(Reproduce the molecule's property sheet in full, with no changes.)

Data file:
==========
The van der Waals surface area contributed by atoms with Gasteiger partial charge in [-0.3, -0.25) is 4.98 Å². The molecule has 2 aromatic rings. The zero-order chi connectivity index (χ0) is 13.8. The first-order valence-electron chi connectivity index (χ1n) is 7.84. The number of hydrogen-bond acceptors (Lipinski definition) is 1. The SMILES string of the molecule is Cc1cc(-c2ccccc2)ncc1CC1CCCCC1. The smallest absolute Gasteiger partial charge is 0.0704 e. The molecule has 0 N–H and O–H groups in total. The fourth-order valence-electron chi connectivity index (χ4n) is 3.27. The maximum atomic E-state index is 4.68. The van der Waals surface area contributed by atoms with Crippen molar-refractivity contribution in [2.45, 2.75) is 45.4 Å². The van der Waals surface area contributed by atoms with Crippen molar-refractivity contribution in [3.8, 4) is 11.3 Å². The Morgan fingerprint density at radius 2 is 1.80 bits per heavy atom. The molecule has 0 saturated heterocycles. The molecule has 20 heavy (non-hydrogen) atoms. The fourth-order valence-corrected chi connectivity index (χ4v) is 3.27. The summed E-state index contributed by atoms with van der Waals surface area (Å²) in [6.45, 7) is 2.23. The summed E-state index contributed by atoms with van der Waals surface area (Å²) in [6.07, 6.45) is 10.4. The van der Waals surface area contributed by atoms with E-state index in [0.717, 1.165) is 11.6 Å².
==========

The van der Waals surface area contributed by atoms with Gasteiger partial charge in [-0.3, -0.25) is 4.98 Å². The molecule has 2 aromatic rings. The zero-order chi connectivity index (χ0) is 13.8. The first-order valence-electron chi connectivity index (χ1n) is 7.84. The number of hydrogen-bond acceptors (Lipinski definition) is 1. The SMILES string of the molecule is Cc1cc(-c2ccccc2)ncc1CC1CCCCC1. The smallest absolute Gasteiger partial charge is 0.0704 e. The molecule has 0 N–H and O–H groups in total. The fourth-order valence-electron chi connectivity index (χ4n) is 3.27. The maximum atomic E-state index is 4.68. The van der Waals surface area contributed by atoms with Crippen molar-refractivity contribution in [2.45, 2.75) is 45.4 Å². The van der Waals surface area contributed by atoms with Crippen molar-refractivity contribution in [3.8, 4) is 11.3 Å². The Morgan fingerprint density at radius 2 is 1.80 bits per heavy atom. The molecule has 0 saturated heterocycles. The molecule has 20 heavy (non-hydrogen) atoms. The fourth-order valence-corrected chi connectivity index (χ4v) is 3.27. The summed E-state index contributed by atoms with van der Waals surface area (Å²) in [6.45, 7) is 2.23. The summed E-state index contributed by atoms with van der Waals surface area (Å²) in [6.07, 6.45) is 10.4. The van der Waals surface area contributed by atoms with E-state index in [0.717, 1.165) is 11.6 Å².